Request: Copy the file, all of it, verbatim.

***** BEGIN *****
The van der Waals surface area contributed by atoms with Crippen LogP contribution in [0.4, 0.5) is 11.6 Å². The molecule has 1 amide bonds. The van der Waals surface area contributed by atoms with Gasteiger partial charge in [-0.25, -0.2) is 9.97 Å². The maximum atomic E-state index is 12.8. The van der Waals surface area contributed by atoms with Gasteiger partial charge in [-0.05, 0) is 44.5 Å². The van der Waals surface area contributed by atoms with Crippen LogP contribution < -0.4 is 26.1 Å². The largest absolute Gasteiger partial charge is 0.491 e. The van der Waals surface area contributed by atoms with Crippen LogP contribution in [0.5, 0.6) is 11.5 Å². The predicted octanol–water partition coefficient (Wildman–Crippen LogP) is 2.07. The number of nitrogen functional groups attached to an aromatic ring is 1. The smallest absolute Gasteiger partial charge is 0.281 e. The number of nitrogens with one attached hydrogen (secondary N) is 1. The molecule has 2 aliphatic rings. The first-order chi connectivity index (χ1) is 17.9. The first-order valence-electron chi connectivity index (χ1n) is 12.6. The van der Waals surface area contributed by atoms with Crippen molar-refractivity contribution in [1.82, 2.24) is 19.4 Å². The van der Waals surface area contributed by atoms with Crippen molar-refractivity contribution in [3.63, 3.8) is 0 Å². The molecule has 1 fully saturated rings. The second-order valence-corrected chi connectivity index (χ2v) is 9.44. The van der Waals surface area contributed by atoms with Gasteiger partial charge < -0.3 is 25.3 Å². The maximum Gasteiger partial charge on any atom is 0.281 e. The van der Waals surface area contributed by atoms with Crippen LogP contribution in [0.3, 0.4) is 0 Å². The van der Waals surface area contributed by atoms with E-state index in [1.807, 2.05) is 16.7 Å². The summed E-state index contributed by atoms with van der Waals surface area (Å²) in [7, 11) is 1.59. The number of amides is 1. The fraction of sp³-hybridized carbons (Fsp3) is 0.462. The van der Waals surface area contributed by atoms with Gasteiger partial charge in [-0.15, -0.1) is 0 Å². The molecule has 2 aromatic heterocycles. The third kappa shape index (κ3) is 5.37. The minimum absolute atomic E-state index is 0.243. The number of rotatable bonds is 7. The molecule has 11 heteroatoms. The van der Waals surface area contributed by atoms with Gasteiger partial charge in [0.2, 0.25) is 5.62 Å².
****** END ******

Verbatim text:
The van der Waals surface area contributed by atoms with Crippen LogP contribution in [0.4, 0.5) is 11.6 Å². The molecule has 1 amide bonds. The van der Waals surface area contributed by atoms with Gasteiger partial charge in [-0.25, -0.2) is 9.97 Å². The maximum atomic E-state index is 12.8. The van der Waals surface area contributed by atoms with Gasteiger partial charge in [-0.05, 0) is 44.5 Å². The van der Waals surface area contributed by atoms with Crippen LogP contribution < -0.4 is 26.1 Å². The largest absolute Gasteiger partial charge is 0.491 e. The van der Waals surface area contributed by atoms with Crippen LogP contribution in [0.5, 0.6) is 11.5 Å². The predicted octanol–water partition coefficient (Wildman–Crippen LogP) is 2.07. The number of nitrogen functional groups attached to an aromatic ring is 1. The smallest absolute Gasteiger partial charge is 0.281 e. The number of nitrogens with one attached hydrogen (secondary N) is 1. The molecule has 2 aliphatic rings. The first-order chi connectivity index (χ1) is 17.9. The first-order valence-electron chi connectivity index (χ1n) is 12.6. The van der Waals surface area contributed by atoms with Crippen molar-refractivity contribution in [1.82, 2.24) is 19.4 Å². The van der Waals surface area contributed by atoms with Crippen molar-refractivity contribution in [3.63, 3.8) is 0 Å². The molecule has 1 fully saturated rings. The second-order valence-corrected chi connectivity index (χ2v) is 9.44. The van der Waals surface area contributed by atoms with Gasteiger partial charge < -0.3 is 25.3 Å². The maximum Gasteiger partial charge on any atom is 0.281 e. The van der Waals surface area contributed by atoms with Crippen LogP contribution in [0.3, 0.4) is 0 Å². The van der Waals surface area contributed by atoms with E-state index in [1.807, 2.05) is 16.7 Å². The summed E-state index contributed by atoms with van der Waals surface area (Å²) in [7, 11) is 1.59. The number of amides is 1. The fraction of sp³-hybridized carbons (Fsp3) is 0.462. The van der Waals surface area contributed by atoms with Gasteiger partial charge in [-0.15, -0.1) is 0 Å². The molecule has 2 aromatic heterocycles. The third kappa shape index (κ3) is 5.37. The minimum absolute atomic E-state index is 0.243. The number of rotatable bonds is 7. The molecule has 11 heteroatoms. The van der Waals surface area contributed by atoms with Gasteiger partial charge in [0.2, 0.25) is 5.62 Å².